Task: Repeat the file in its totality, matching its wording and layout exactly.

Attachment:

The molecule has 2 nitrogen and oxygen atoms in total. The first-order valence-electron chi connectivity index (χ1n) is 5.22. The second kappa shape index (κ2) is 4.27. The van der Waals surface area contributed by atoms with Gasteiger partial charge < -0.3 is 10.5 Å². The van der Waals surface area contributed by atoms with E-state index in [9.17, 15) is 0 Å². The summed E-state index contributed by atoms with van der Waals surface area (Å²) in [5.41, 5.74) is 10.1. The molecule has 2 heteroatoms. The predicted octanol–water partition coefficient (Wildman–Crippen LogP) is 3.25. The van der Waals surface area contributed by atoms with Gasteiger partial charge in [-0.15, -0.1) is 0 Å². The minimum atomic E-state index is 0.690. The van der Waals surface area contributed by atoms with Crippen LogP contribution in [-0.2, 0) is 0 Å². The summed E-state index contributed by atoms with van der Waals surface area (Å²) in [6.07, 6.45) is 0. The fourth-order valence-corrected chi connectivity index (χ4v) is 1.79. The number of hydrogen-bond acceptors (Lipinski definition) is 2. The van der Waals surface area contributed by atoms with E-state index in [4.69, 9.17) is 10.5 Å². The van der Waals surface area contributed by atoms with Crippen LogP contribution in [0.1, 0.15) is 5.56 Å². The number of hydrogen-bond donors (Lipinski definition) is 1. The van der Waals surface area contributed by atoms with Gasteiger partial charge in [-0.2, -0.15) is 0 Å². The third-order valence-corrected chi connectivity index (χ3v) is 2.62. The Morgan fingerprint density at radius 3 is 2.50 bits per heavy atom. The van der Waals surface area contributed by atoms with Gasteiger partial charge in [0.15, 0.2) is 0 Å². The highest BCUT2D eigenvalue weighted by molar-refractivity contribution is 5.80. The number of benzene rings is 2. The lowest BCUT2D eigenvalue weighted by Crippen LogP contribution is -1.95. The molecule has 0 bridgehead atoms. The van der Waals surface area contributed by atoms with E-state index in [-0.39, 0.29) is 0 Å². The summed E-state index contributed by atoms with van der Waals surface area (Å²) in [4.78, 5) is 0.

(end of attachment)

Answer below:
The molecule has 2 nitrogen and oxygen atoms in total. The first-order valence-electron chi connectivity index (χ1n) is 5.22. The second kappa shape index (κ2) is 4.27. The van der Waals surface area contributed by atoms with Gasteiger partial charge < -0.3 is 10.5 Å². The van der Waals surface area contributed by atoms with E-state index in [9.17, 15) is 0 Å². The summed E-state index contributed by atoms with van der Waals surface area (Å²) in [5.41, 5.74) is 10.1. The molecule has 2 heteroatoms. The predicted octanol–water partition coefficient (Wildman–Crippen LogP) is 3.25. The van der Waals surface area contributed by atoms with Gasteiger partial charge in [-0.15, -0.1) is 0 Å². The minimum atomic E-state index is 0.690. The van der Waals surface area contributed by atoms with Crippen LogP contribution in [-0.2, 0) is 0 Å². The summed E-state index contributed by atoms with van der Waals surface area (Å²) in [6.07, 6.45) is 0. The fourth-order valence-corrected chi connectivity index (χ4v) is 1.79. The number of hydrogen-bond acceptors (Lipinski definition) is 2. The van der Waals surface area contributed by atoms with E-state index in [4.69, 9.17) is 10.5 Å². The van der Waals surface area contributed by atoms with Crippen LogP contribution in [0.1, 0.15) is 5.56 Å². The number of hydrogen-bond donors (Lipinski definition) is 1. The van der Waals surface area contributed by atoms with Gasteiger partial charge in [-0.2, -0.15) is 0 Å². The third-order valence-corrected chi connectivity index (χ3v) is 2.62. The Morgan fingerprint density at radius 3 is 2.50 bits per heavy atom. The van der Waals surface area contributed by atoms with Gasteiger partial charge in [0.15, 0.2) is 0 Å². The highest BCUT2D eigenvalue weighted by molar-refractivity contribution is 5.80. The number of benzene rings is 2. The lowest BCUT2D eigenvalue weighted by Crippen LogP contribution is -1.95. The molecule has 0 bridgehead atoms. The van der Waals surface area contributed by atoms with E-state index in [-0.39, 0.29) is 0 Å². The summed E-state index contributed by atoms with van der Waals surface area (Å²) in [4.78, 5) is 0.